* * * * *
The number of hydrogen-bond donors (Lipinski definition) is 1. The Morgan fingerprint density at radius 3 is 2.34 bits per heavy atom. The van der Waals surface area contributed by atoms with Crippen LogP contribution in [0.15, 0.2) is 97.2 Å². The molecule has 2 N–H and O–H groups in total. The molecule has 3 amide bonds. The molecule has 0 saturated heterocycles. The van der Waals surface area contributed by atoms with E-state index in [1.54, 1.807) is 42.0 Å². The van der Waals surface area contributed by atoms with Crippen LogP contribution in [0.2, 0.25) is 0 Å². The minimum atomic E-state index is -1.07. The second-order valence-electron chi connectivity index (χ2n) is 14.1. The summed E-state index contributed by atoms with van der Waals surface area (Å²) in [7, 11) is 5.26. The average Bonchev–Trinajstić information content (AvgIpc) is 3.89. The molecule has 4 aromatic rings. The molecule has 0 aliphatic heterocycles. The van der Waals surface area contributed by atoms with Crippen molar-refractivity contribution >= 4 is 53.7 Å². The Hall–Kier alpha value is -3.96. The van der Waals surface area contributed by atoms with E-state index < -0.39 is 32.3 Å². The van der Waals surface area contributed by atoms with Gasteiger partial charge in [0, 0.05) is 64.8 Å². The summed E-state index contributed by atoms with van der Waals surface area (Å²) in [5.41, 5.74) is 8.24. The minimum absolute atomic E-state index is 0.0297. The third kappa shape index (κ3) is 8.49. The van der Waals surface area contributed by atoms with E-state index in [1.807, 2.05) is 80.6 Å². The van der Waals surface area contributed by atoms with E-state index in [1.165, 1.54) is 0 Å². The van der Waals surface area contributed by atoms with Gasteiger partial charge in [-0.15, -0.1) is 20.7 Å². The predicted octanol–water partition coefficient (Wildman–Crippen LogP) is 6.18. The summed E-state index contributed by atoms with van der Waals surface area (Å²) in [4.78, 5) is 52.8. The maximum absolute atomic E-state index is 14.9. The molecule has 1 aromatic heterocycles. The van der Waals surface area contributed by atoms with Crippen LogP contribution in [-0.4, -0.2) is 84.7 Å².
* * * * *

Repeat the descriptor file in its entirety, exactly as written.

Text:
The number of hydrogen-bond donors (Lipinski definition) is 1. The Morgan fingerprint density at radius 3 is 2.34 bits per heavy atom. The van der Waals surface area contributed by atoms with Crippen LogP contribution in [0.15, 0.2) is 97.2 Å². The molecule has 2 N–H and O–H groups in total. The molecule has 3 amide bonds. The molecule has 0 saturated heterocycles. The van der Waals surface area contributed by atoms with E-state index in [1.54, 1.807) is 42.0 Å². The van der Waals surface area contributed by atoms with Crippen LogP contribution in [0.2, 0.25) is 0 Å². The minimum atomic E-state index is -1.07. The second-order valence-electron chi connectivity index (χ2n) is 14.1. The summed E-state index contributed by atoms with van der Waals surface area (Å²) in [7, 11) is 5.26. The average Bonchev–Trinajstić information content (AvgIpc) is 3.89. The molecule has 4 aromatic rings. The molecule has 0 aliphatic heterocycles. The van der Waals surface area contributed by atoms with Crippen molar-refractivity contribution >= 4 is 53.7 Å². The Hall–Kier alpha value is -3.96. The van der Waals surface area contributed by atoms with E-state index < -0.39 is 32.3 Å². The van der Waals surface area contributed by atoms with Gasteiger partial charge in [0, 0.05) is 64.8 Å². The summed E-state index contributed by atoms with van der Waals surface area (Å²) in [5.41, 5.74) is 8.24. The minimum absolute atomic E-state index is 0.0297. The third kappa shape index (κ3) is 8.49. The van der Waals surface area contributed by atoms with E-state index in [1.807, 2.05) is 80.6 Å². The van der Waals surface area contributed by atoms with E-state index in [1.165, 1.54) is 0 Å². The van der Waals surface area contributed by atoms with Gasteiger partial charge in [-0.15, -0.1) is 20.7 Å². The predicted octanol–water partition coefficient (Wildman–Crippen LogP) is 6.18. The summed E-state index contributed by atoms with van der Waals surface area (Å²) in [4.78, 5) is 52.8. The maximum absolute atomic E-state index is 14.9. The molecule has 1 aromatic heterocycles. The van der Waals surface area contributed by atoms with Crippen LogP contribution in [-0.4, -0.2) is 84.7 Å².